Thanks to Dr Dre and the Beats brigade, musician-endorsed headphones are no longer a novelty, but I still didn't expect to see grimy hard rockers Motorhead slapping their snarling logo onto a set of cans. That's exactly what's happening however, and I've gone hands (and ears) on with Lemmy and pals' upcoming headphones, ahead of a UK launch in October.
Three sets of on-ear headphones and two in-ear headphones will be adorning the bonces of greasy rockers, all of which sit under the now-obvious 'Motorheadphones' branding.
I tested out the 'Iron Fist' over-ear headphones, which are set to cost about €110-120 (about £87-95), and found that despite the amp-inspired, gnarly appearance, they were surprisingly soft once positioned on my lugs.
The buzzing throng of the IFA tech trade show is hardly the ideal place to test headphones, but my first impressions were pretty positive. I pumped out a little rock music and found the sound to be pretty brash, with what sounded like some extra focus on the bits of the sound spectrum where you'd normally find trashy guitar sounds.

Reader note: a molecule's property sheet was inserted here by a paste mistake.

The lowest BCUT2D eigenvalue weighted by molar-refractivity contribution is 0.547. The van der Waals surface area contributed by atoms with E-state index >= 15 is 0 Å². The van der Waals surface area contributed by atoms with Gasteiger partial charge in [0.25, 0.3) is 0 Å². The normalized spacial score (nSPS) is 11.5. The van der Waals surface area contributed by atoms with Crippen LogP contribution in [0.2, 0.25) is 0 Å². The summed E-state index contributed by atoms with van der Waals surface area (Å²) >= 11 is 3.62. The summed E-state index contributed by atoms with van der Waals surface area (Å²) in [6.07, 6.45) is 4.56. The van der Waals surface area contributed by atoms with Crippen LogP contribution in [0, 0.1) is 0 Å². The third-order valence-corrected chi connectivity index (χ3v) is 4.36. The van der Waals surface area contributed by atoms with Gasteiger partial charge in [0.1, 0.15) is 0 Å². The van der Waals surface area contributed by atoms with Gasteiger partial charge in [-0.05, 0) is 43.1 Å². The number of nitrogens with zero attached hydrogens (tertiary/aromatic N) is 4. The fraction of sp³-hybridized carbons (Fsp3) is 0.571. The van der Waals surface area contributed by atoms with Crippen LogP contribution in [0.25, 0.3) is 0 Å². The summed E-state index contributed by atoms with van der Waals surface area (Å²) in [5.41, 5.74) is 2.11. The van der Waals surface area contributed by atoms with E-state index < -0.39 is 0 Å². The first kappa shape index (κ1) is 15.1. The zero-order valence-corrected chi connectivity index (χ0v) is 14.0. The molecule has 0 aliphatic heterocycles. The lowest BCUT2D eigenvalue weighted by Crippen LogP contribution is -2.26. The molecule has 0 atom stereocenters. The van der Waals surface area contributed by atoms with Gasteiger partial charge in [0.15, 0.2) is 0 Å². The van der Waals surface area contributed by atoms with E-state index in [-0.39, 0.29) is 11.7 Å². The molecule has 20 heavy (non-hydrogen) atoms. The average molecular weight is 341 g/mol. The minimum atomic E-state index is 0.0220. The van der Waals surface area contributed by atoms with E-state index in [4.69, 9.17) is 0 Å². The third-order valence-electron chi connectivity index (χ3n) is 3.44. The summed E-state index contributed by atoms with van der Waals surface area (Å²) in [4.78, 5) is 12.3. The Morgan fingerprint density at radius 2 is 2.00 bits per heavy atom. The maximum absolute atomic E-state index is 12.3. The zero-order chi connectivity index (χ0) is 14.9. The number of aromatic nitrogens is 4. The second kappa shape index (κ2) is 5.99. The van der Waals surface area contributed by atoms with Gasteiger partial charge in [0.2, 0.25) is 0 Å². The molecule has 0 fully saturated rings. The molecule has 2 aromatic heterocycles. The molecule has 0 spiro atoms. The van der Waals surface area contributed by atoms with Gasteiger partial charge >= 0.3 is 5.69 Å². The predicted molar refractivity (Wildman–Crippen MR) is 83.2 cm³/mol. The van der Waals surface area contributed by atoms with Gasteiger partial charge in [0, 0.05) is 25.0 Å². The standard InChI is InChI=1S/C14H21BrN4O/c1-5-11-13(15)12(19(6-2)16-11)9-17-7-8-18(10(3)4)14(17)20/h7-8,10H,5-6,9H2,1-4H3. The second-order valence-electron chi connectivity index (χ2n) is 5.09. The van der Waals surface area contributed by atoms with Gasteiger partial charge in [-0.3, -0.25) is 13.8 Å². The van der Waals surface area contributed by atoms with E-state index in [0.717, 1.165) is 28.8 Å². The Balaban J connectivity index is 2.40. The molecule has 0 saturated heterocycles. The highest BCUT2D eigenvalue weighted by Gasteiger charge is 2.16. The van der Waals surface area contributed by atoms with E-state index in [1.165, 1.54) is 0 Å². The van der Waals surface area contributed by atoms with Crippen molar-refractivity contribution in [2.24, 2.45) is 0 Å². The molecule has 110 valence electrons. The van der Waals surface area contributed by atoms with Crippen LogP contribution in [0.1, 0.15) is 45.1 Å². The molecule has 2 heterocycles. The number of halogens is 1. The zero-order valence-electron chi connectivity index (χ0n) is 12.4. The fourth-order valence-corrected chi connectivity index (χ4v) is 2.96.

The headphones are light, but that's because they're built mostly of plastic, rather than surely-more-appropriate metal. They felt quite sturdy despite this, though.
The Bomber, set to cost about €99 (£78) is a smaller on-ear set, while at the top of the range there's the more expensive Motorizer, which will set you back roughly €149 (£118). Unfortunately the high-end option wasn't available to try out, though I can tell you they look very similar to the Iron Fist set pictured above.
Meanwhile slightly-more-subtle in-ear options can be had for about €40 (roughly £32) -- dubbed the 'Trigger' and 'Overkill', both sets are styled to look like bullets and come in three colours. The only significant difference between the two is that the Overkill set comes with a built-in microphone, while the Trigger doesn't.
While they're certainly not cheap, I'm pleased that these headphones aren't as expensive as some other endorsed headphones out there. They've been built by Swedish-based Krusell, a company best known for making phone cases.
Let's wait and see how they sound in a more controlled environment -- in the meantime ogle these ostentatious ear-ornaments in the photos above, and let me know what you think in the comments or on our Facebook wall.